A website from the Massachusetts Historical Society; founded 1791.

Core Concepts and Lessons

  • CONCEPT 1:

    The rights and responsibilities of British subjects living in America were the focus of intensive debate and conflict in the years leading up to the Revolution.
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  • CONCEPT 2:

    In both Britain and America, those involved in economic and political disputes used a variety of tactics and forms of communication before resorting to military action.
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  • CONCEPT 3:

    People living in the thirteen colonies increasingly defined themselves as different from other British subjects as ideas of what it meant to be an American emerged over time.
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  • CONCEPT 4:

    The decade before the Revolution began was a continual tug of war between those who wanted to force confrontation and those who sought accommodation and compromise.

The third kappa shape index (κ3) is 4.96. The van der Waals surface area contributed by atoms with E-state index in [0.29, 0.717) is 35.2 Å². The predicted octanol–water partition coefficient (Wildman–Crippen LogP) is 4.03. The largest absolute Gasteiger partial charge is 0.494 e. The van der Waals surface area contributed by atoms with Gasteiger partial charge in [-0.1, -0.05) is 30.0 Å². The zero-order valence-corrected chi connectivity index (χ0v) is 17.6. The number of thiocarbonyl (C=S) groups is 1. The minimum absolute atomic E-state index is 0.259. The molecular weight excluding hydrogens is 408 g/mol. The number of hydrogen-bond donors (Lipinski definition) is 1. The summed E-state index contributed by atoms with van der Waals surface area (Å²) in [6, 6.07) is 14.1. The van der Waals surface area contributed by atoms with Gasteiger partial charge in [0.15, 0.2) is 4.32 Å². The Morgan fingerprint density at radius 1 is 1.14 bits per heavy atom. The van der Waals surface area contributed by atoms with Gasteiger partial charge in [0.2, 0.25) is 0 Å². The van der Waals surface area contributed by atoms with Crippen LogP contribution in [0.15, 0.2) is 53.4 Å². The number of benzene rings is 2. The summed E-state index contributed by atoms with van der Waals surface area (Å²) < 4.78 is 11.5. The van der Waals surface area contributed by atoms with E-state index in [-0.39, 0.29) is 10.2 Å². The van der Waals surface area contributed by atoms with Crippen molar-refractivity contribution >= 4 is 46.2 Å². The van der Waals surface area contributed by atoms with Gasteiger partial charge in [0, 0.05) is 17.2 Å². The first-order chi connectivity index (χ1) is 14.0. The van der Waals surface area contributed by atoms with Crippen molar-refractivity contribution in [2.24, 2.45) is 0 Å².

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  • CONCEPT 5:

    Between 1763 and 1776, individuals encouraged other individuals, towns encouraged other towns and colonies encouraged other colonies to join in united resistance to Britain.
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  • CONCEPT 6:

    At some point, each colonist had to face the individual dilemma of whether to remain loyal to the Crown or resist, knowing that his choice would have consequences.
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  • CONCEPT 7:

    People from different social and economic classes had different expectations of how the growing conflict with Great Britain would affect their lives.
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  • CONCEPT 8:

    History is a process involving a series of decisions that could have had different outcomes, not a set of preordained events that simply unfolded over time.
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  • CONCEPT 9:

    Documents reflect the personalities, perspectives and agendas of their creators.
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